For those who are less familiar with online tuition, part 3 of this blog series discusses some of the pros and cons of online tuition and tips for parents using an online tutor.

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Is your child ready for their GCSE exams?

exam revision

Good planning and structure can reduce exam anxiety with GCSEs fast approaching.                                                          

Bright Heart

Bright Heart

Preparing for GCSE exams need not be an anxious time with appropriate planning and structure.

Is your child ready for their GCSE exams?

It can be scary how quickly the year flies by, with the days already feeling longer as we approach summer.

 

For many children, GCSE exams are fast approaching. With only a few months to go before exams start in May, it is important that students have a revision plan in place. Asking for help is not a sign of weakness. Instead, helping your child find the tools to become self-sufficient in their learning is a sensible approach.

exam revision
While GCSE revision can appear daunting, it can be more easily achieved with a structured plan.

At Bright Heart, our experienced and trained tutors can design bespoke plans to give your child all the necessary tools to create structured study timetables and adopt a good work ethic. Our more nurturing approach to tuition is also sensitive to their emotional well-being.

Our tutors cover a variety of subjects (in addition to English, Maths and Science) for many different students; ranging from students in school just looking for a little help and encouragement, to children who are homeschooled or who have special educational needs (SEN). With one-to-one tuition beneficial to students of all abilities, we can help your child realise their potential. Year 11 students who receive this level of personalised tuition tend to perform better in class and also retain more information.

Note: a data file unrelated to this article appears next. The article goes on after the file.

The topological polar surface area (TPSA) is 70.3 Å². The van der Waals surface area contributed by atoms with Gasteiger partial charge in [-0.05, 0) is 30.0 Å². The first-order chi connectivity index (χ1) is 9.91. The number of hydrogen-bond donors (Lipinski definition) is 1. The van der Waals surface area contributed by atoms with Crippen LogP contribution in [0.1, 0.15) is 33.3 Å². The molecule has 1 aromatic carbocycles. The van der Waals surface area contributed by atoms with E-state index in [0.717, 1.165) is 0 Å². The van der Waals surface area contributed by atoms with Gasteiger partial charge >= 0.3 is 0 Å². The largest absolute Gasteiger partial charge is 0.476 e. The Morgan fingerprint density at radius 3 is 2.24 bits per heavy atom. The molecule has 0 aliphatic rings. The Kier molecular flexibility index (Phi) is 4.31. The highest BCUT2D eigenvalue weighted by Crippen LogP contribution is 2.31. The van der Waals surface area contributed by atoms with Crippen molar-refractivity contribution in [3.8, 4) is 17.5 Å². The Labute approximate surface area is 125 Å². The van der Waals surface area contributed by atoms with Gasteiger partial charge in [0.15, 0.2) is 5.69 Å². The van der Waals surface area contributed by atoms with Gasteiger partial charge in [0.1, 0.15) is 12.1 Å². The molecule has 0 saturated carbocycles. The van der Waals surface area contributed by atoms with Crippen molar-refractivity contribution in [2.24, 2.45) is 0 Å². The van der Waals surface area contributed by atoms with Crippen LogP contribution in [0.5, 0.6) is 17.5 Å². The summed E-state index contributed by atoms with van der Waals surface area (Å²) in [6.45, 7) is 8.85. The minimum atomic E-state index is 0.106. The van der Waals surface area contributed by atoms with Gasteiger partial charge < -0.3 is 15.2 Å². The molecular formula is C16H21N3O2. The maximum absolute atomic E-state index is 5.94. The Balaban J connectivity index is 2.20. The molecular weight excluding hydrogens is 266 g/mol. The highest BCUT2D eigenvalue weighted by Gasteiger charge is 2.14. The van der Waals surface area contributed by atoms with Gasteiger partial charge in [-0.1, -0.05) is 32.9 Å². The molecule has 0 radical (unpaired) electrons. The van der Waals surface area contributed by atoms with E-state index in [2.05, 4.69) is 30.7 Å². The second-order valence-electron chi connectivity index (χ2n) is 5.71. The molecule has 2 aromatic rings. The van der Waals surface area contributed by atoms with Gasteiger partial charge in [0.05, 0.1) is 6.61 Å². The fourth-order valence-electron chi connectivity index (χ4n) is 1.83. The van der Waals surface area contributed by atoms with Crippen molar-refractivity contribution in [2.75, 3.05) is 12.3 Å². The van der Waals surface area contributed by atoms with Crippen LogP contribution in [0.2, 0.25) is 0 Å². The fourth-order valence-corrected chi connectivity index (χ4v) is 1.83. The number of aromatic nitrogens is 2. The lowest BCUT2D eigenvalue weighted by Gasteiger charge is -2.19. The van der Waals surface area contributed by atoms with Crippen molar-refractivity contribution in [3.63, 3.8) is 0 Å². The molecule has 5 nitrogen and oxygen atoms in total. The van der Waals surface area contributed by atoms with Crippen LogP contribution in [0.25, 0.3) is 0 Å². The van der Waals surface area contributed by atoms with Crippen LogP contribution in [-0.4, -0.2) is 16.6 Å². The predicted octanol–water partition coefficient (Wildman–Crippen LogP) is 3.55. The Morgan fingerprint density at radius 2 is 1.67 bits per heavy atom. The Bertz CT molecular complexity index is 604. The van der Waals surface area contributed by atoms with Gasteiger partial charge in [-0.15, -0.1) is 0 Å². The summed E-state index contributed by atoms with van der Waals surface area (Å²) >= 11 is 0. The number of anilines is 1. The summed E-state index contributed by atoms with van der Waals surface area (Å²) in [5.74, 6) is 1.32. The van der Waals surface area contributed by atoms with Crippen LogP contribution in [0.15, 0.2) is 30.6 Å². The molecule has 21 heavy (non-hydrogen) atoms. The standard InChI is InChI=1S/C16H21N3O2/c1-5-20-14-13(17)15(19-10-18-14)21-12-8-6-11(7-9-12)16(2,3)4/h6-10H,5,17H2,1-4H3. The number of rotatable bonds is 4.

teenager prepared for GCSE exams
Revision is a work habit that can be learned and which eases anxiety.

GCSEs can be an anxious time for students and parents alike. An integral part of our heart-based tuition involves preparing our students emotionally for facing exams. This can be a hugely stressful time for 15 and 16-year-olds. Bright Heart’s nurturing approach helps to build confidence and self-esteem so our pupils can tackle the exams with reduced levels of stress. Our blend of structured planning, tailored tuition and self-development through embodying a holistic approach provides our students the tools needed to achieve longer-term success.

Your child can benefit from your encouragement and understanding as well as the support of a patient tutor at this often anxious time.

“Education is the most powerful weapon which you can use to change the world” – Nelson Mandela

Get in touch to discuss how Bright Heart’s unique heart-based approach can help your child with their GCSE preparation.